Still waiting for Spring…

Yesterday we saw our first red-winged blackbird of the year. Our first male cardinal was singing a couple of weeks ago. Blue jays in the woods are calling their melodious courtship songs that are so unlike their harsh everyday caws. We saw our first turkey vulture of the season at the side of the highway last week. Spring will come.

Reading garden blogs during the winter was great fun. These past couple of weeks, it has been, um, shall we say, less fun.   While gardeners in in mid-Atlantic states are posting lovely pictures of their daffodils and hellebores, the best I can do in western Quebec is pretty frost flowers. When even folks in Michigan are blogging about turning their compost piles, it is mighty frustrating to still have two feet of snow. The snow is soggy and rapidly diminishing but big piles still remain. The forecast for last Thursday had been 9°C and rain, and I hoped that the spring chorus of amphibians would begin, but on the actual day, it was colder and the pools were still frozen over. Maybe next week…

My favourite frog, the wood frog, breeds in ephemeral vernal pools and in ephemeral vernal pools only. We see adult wood frogs from time to time in the garden, but I have not heard the quacking of breeding wood frogs on the farm in early spring. Our farm pond, home to a great many green frogs, is spring-fed and present year round. I believe the shallow spring pools in the woods dry too quickly to allow wood frog tadpoles to mature. Fortunately, there is a deep but ephemeral pool beside the gate of the next farm. As soon as there is open water, even before all the ice has gone, the wood frogs will be calling there.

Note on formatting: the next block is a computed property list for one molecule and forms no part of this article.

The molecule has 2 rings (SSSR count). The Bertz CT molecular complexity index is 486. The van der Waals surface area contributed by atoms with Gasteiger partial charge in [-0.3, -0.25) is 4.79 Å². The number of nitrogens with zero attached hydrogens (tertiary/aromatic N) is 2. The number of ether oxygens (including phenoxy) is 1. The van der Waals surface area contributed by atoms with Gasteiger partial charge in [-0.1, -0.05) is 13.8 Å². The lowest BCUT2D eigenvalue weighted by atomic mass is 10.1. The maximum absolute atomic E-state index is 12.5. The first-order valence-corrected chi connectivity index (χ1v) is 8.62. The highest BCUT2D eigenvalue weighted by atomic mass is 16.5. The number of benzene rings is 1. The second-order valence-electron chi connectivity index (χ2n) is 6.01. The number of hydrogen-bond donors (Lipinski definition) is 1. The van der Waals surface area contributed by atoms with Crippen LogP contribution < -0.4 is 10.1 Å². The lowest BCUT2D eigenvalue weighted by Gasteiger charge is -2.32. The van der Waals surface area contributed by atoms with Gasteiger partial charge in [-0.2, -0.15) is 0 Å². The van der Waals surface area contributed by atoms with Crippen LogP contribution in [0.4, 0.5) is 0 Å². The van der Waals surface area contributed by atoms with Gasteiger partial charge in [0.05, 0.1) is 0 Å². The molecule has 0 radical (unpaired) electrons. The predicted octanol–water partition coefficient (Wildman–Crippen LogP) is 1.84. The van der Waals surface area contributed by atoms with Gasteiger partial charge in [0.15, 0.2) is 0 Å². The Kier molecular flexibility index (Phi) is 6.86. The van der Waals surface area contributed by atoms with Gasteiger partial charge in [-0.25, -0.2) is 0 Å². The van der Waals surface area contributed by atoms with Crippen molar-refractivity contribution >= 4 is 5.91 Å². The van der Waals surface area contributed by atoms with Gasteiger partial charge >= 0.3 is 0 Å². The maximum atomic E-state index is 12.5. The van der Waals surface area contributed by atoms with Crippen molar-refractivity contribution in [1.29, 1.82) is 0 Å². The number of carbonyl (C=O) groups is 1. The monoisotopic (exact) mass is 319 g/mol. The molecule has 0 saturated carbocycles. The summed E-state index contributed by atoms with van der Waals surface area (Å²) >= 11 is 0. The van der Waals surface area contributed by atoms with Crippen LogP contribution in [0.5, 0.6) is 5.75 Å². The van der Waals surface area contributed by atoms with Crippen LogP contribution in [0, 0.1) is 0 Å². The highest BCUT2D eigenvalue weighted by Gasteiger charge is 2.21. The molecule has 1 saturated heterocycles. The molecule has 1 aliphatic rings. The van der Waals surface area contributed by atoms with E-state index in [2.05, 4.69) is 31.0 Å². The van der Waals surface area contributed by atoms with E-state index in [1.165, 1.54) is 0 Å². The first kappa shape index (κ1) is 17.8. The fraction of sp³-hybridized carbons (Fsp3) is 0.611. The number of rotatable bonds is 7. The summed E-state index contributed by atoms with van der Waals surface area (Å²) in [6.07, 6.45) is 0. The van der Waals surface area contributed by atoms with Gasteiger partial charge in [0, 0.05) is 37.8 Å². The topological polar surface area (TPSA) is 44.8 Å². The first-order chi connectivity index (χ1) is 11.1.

A wood frog in the garden last summer.
A wood frog in the garden last summer.


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Trish Murphy

Artist: botanical, still life, and natural history illustration. Garden designer: native plants and naturalistic gardens

3 thoughts on “Still waiting for Spring…”

  1. Your impatience is easy to understand. Being tempted by sighting only serves to make one grit one’s teeth. ‘They’ say patience is a virtue but, surely, there’s a limit!

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